Stanley Kubrick, Part 10 — A Clockwork Orange (1971)
The Stanley Kubrick Exhibit at the Los Angeles County Museum of Art has moved on. It is now on its way to Sao Paulo in Brazil, and after that is scheduled to move to Toronto, Canada. But it will continue here at Naked Filmmaking, as Stanley Kubrick was one of the first naked filmmakers.
This was more than a departure. It was a complete break with the studio system and how it worked. His recent films Spartacus, Lolita, Dr. Strngelove and 2001 had been financed by studios and were made and post-produced almost entirely within the shrouded walls of studios.
He liked the professionalism that he found in the studios. And he knew that there was no better distribution organization than being backed by a major Hollywood studio. But he also saw that it could be done much more efficiently.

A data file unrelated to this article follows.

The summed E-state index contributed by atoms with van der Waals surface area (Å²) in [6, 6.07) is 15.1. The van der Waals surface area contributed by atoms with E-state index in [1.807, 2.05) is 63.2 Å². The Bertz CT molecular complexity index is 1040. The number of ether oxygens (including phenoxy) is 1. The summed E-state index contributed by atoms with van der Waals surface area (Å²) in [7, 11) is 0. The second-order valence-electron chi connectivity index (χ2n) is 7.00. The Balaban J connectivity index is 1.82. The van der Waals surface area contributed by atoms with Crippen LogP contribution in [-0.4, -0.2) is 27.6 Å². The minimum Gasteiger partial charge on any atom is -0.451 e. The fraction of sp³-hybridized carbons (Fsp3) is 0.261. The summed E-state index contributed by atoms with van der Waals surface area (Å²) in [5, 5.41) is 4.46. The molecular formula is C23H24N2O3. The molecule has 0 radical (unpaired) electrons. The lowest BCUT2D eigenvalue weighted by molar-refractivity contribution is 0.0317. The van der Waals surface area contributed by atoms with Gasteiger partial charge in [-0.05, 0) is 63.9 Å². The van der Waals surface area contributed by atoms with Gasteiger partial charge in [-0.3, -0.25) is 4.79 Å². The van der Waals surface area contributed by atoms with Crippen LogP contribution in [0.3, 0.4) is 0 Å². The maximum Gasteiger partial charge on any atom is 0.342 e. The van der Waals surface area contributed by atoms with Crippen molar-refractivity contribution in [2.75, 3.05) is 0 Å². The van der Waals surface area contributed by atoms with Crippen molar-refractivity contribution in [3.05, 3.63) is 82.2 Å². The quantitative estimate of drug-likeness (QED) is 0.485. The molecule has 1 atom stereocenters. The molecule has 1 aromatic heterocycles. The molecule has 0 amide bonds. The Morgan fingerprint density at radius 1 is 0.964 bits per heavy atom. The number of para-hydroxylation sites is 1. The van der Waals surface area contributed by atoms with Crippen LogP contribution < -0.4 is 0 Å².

Stanley Kubrick was one of the first people to live by the phrase, Do More With Less.
Stanley Kubrick wanted total control over his films, from what he wanted to make and how he wanted to make it, to the advertising posters and even approval and technical oversight of the conditions of the cinemas that the films were initially released in and specifications for projection and audio playback.
After 2001 Stanley Kubrick signed an artist contract with Warner Brothers which agreed to finance and distribute his films, but Kubrick would be making them as an independent producer and could make them any way he wanted.
Kubrick traded the walled confines of a studio for the walled confines of his own English estate. In effect, he became the most independent, authoritative, powerful and radical “bedroom”/”home movie maker” the cinema has ever known.